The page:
• Patients who have undergone liver transplants for HCC, either with or without HCC detected in the explanted liver.
  • Both population groups will be considered separately.
  • Key Question 3
  • Patients diagnosed with HCC who require staging before initial treatment.
  • All Key Questions
  • Patients with cholangiocarcinoma will be excluded.

Interventions

  • Key Question 1
  • US, spiral CT, multidetector CT (MDCT), dual energy CT, or MRI.
  • Studies that included surveillance strategies of any other imaging test with or without additional biomarkers would also be included. The strategies could include the techniques being used singly or in a specific sequence.
  • Key Question 2
  • Imaging techniques, used singly, in combination, or in a specific sequence, including US, spiral CT, MDCT, dual energy CT, MRI (including contrast agents like Gd-EOB-DTPA and SPIO), or fluorodeoxyglucose positron emission tomography (FDG-PET) with different tracers (including 18F, fluorothymidine [FLT], 11C-choline, and 11C = methionine, or others).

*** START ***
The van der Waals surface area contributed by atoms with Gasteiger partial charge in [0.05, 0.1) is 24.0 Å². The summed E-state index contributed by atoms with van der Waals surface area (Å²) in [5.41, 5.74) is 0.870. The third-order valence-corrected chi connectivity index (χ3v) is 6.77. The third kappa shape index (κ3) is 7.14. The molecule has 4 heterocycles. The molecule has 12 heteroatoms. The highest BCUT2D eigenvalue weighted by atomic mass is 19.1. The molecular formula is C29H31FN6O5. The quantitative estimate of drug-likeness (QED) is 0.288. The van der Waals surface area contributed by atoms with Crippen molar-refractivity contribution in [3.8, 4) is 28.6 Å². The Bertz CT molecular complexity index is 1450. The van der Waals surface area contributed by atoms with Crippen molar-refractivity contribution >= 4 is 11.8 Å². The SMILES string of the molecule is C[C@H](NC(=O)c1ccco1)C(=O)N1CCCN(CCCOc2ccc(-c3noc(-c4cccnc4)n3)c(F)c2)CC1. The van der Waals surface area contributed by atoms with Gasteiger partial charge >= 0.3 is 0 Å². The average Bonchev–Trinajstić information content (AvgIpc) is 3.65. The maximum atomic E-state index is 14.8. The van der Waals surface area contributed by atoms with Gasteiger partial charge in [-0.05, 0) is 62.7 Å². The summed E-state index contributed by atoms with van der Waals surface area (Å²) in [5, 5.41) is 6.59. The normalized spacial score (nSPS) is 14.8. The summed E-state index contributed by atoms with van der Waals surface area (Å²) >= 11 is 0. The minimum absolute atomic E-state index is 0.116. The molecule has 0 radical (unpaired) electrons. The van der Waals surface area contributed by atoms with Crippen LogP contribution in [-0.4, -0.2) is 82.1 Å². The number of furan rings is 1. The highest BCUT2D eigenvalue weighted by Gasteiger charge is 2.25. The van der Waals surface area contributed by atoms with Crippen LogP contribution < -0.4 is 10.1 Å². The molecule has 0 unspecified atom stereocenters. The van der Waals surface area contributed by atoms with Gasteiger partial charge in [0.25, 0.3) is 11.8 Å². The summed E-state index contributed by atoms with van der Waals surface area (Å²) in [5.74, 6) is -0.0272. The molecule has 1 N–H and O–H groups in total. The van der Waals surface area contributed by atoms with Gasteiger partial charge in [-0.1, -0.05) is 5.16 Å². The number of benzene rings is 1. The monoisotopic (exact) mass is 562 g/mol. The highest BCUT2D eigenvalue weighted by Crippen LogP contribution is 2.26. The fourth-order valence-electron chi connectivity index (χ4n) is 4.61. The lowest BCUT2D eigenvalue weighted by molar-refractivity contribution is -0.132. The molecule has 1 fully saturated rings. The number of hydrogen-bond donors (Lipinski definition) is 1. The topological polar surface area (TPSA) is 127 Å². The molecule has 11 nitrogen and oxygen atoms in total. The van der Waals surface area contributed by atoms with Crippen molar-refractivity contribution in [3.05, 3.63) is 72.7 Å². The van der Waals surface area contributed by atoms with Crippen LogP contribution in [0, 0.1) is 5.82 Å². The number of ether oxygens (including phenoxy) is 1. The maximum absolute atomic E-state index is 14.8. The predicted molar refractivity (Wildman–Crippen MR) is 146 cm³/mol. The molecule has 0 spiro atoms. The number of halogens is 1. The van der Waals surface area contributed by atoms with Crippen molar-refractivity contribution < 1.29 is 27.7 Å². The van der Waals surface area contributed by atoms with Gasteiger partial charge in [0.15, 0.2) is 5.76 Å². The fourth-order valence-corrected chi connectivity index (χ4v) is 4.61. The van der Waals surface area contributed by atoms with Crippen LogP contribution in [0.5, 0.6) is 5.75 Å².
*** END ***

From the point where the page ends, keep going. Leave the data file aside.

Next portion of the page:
• Key Question 3
  • Imaging techniques, used singly, in combination, or in a specific sequence, including US, spiral CT, MDCT, dual energy CT, MRI with contrast (including contrast agents such as Gd-EOB-DTPA and SPIO), FDG-PET with different tracers (including 18F, FLT, 11C-choline, and 11C-methionine, or others), or contrast CT.
  • Test performance of imaging techniques will be stratified by the different staging systems used.
  • All Key Questions
  • Outdated imaging techniques (e.g., conventional, nonspiral/nonmultidetector CT, or imaging techniques used before 1995) will be excluded.
  • Imaging techniques not available or in use in the United States (e.g., hepatic portography) will be excluded.

Comparators